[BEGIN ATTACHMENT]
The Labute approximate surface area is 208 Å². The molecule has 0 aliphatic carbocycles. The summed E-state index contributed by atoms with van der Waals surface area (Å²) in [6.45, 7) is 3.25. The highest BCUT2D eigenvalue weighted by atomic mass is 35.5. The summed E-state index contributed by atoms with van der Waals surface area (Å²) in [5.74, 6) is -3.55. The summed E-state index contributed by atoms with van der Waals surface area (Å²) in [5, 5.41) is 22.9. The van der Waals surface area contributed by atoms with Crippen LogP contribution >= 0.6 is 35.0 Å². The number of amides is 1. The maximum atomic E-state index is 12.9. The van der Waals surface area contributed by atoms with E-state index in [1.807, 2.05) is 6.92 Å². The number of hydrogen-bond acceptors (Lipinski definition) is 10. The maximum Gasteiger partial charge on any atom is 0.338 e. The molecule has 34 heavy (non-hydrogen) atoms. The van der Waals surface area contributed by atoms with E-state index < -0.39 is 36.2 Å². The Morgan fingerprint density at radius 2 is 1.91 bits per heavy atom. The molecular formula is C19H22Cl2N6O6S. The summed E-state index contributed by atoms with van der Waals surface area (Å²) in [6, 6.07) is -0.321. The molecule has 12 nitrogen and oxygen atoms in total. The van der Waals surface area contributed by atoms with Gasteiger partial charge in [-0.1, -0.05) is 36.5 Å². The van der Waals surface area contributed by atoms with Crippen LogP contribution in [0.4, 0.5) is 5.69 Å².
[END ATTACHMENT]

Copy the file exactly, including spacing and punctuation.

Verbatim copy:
The Labute approximate surface area is 208 Å². The molecule has 0 aliphatic carbocycles. The summed E-state index contributed by atoms with van der Waals surface area (Å²) in [6.45, 7) is 3.25. The highest BCUT2D eigenvalue weighted by atomic mass is 35.5. The summed E-state index contributed by atoms with van der Waals surface area (Å²) in [5.74, 6) is -3.55. The summed E-state index contributed by atoms with van der Waals surface area (Å²) in [5, 5.41) is 22.9. The van der Waals surface area contributed by atoms with Crippen LogP contribution >= 0.6 is 35.0 Å². The number of amides is 1. The maximum atomic E-state index is 12.9. The van der Waals surface area contributed by atoms with E-state index in [1.807, 2.05) is 6.92 Å². The number of hydrogen-bond acceptors (Lipinski definition) is 10. The maximum Gasteiger partial charge on any atom is 0.338 e. The molecule has 34 heavy (non-hydrogen) atoms. The van der Waals surface area contributed by atoms with E-state index < -0.39 is 36.2 Å². The Morgan fingerprint density at radius 2 is 1.91 bits per heavy atom. The molecular formula is C19H22Cl2N6O6S. The summed E-state index contributed by atoms with van der Waals surface area (Å²) in [6, 6.07) is -0.321. The molecule has 12 nitrogen and oxygen atoms in total. The van der Waals surface area contributed by atoms with Gasteiger partial charge in [-0.1, -0.05) is 36.5 Å². The van der Waals surface area contributed by atoms with Crippen LogP contribution in [0.4, 0.5) is 5.69 Å².